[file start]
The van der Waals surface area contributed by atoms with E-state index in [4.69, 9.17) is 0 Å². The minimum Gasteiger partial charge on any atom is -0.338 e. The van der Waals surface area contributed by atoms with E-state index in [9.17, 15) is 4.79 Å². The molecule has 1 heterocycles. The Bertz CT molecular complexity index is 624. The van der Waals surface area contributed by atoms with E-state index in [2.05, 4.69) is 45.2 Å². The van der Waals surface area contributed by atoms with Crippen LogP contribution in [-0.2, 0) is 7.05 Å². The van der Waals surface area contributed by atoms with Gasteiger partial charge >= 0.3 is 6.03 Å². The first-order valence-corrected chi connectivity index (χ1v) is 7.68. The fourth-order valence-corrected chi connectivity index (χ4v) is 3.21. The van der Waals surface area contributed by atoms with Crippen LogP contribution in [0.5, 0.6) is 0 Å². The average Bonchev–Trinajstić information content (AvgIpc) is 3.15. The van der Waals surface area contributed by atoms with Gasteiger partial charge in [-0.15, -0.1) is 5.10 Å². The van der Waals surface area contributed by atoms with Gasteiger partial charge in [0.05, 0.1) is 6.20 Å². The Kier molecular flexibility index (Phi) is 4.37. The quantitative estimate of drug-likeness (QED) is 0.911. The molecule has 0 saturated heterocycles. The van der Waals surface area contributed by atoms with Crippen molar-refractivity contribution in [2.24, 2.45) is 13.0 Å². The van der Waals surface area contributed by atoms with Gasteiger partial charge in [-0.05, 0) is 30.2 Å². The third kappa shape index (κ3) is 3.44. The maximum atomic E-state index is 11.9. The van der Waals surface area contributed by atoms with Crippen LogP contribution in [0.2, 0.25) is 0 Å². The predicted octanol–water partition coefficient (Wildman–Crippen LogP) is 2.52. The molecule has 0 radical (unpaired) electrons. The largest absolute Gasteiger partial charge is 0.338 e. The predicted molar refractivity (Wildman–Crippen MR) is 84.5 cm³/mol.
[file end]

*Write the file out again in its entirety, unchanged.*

The van der Waals surface area contributed by atoms with E-state index in [4.69, 9.17) is 0 Å². The minimum Gasteiger partial charge on any atom is -0.338 e. The van der Waals surface area contributed by atoms with E-state index in [9.17, 15) is 4.79 Å². The molecule has 1 heterocycles. The Bertz CT molecular complexity index is 624. The van der Waals surface area contributed by atoms with E-state index in [2.05, 4.69) is 45.2 Å². The van der Waals surface area contributed by atoms with Crippen LogP contribution in [-0.2, 0) is 7.05 Å². The van der Waals surface area contributed by atoms with Gasteiger partial charge >= 0.3 is 6.03 Å². The first-order valence-corrected chi connectivity index (χ1v) is 7.68. The fourth-order valence-corrected chi connectivity index (χ4v) is 3.21. The van der Waals surface area contributed by atoms with Crippen LogP contribution in [0.5, 0.6) is 0 Å². The average Bonchev–Trinajstić information content (AvgIpc) is 3.15. The van der Waals surface area contributed by atoms with Gasteiger partial charge in [-0.15, -0.1) is 5.10 Å². The van der Waals surface area contributed by atoms with Gasteiger partial charge in [0.05, 0.1) is 6.20 Å². The Kier molecular flexibility index (Phi) is 4.37. The quantitative estimate of drug-likeness (QED) is 0.911. The molecule has 0 saturated heterocycles. The van der Waals surface area contributed by atoms with Crippen molar-refractivity contribution in [2.24, 2.45) is 13.0 Å². The van der Waals surface area contributed by atoms with Gasteiger partial charge in [-0.05, 0) is 30.2 Å². The third kappa shape index (κ3) is 3.44. The maximum atomic E-state index is 11.9. The van der Waals surface area contributed by atoms with Crippen LogP contribution in [0.2, 0.25) is 0 Å². The predicted octanol–water partition coefficient (Wildman–Crippen LogP) is 2.52. The molecule has 0 radical (unpaired) electrons. The largest absolute Gasteiger partial charge is 0.338 e. The predicted molar refractivity (Wildman–Crippen MR) is 84.5 cm³/mol.